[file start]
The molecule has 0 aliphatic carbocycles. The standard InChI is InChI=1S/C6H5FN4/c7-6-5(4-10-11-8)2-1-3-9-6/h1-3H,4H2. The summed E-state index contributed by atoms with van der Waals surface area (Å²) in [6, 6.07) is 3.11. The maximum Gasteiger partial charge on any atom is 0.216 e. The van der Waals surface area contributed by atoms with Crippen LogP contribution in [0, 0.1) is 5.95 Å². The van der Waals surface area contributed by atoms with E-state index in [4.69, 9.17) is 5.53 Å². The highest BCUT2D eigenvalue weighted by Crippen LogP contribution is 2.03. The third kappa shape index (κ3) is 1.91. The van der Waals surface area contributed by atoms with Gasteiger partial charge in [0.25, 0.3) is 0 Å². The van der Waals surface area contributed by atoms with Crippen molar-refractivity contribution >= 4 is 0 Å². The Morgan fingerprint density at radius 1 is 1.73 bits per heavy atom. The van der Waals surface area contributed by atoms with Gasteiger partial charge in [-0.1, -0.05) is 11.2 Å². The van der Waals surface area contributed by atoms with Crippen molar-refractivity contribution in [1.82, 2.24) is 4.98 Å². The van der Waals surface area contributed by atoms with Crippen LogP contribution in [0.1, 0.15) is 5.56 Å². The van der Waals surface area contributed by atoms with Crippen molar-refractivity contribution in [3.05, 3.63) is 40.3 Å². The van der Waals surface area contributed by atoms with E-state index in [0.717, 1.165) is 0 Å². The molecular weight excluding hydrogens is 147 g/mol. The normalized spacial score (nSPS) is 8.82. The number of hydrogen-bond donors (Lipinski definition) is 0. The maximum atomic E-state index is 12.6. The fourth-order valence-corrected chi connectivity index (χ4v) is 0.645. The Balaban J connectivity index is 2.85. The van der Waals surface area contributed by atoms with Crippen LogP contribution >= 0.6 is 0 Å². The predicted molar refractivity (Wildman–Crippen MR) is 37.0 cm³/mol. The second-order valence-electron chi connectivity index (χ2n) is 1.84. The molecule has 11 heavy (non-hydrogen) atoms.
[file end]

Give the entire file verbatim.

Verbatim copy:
The molecule has 0 aliphatic carbocycles. The standard InChI is InChI=1S/C6H5FN4/c7-6-5(4-10-11-8)2-1-3-9-6/h1-3H,4H2. The summed E-state index contributed by atoms with van der Waals surface area (Å²) in [6, 6.07) is 3.11. The maximum Gasteiger partial charge on any atom is 0.216 e. The van der Waals surface area contributed by atoms with Crippen LogP contribution in [0, 0.1) is 5.95 Å². The van der Waals surface area contributed by atoms with E-state index in [4.69, 9.17) is 5.53 Å². The highest BCUT2D eigenvalue weighted by Crippen LogP contribution is 2.03. The third kappa shape index (κ3) is 1.91. The van der Waals surface area contributed by atoms with Gasteiger partial charge in [0.25, 0.3) is 0 Å². The van der Waals surface area contributed by atoms with Crippen molar-refractivity contribution >= 4 is 0 Å². The Morgan fingerprint density at radius 1 is 1.73 bits per heavy atom. The van der Waals surface area contributed by atoms with Gasteiger partial charge in [-0.1, -0.05) is 11.2 Å². The van der Waals surface area contributed by atoms with Crippen molar-refractivity contribution in [1.82, 2.24) is 4.98 Å². The van der Waals surface area contributed by atoms with Crippen LogP contribution in [0.1, 0.15) is 5.56 Å². The van der Waals surface area contributed by atoms with Crippen molar-refractivity contribution in [3.05, 3.63) is 40.3 Å². The van der Waals surface area contributed by atoms with E-state index in [0.717, 1.165) is 0 Å². The molecular weight excluding hydrogens is 147 g/mol. The normalized spacial score (nSPS) is 8.82. The number of hydrogen-bond donors (Lipinski definition) is 0. The maximum atomic E-state index is 12.6. The fourth-order valence-corrected chi connectivity index (χ4v) is 0.645. The Balaban J connectivity index is 2.85. The van der Waals surface area contributed by atoms with Crippen LogP contribution >= 0.6 is 0 Å². The predicted molar refractivity (Wildman–Crippen MR) is 37.0 cm³/mol. The second-order valence-electron chi connectivity index (χ2n) is 1.84. The molecule has 11 heavy (non-hydrogen) atoms.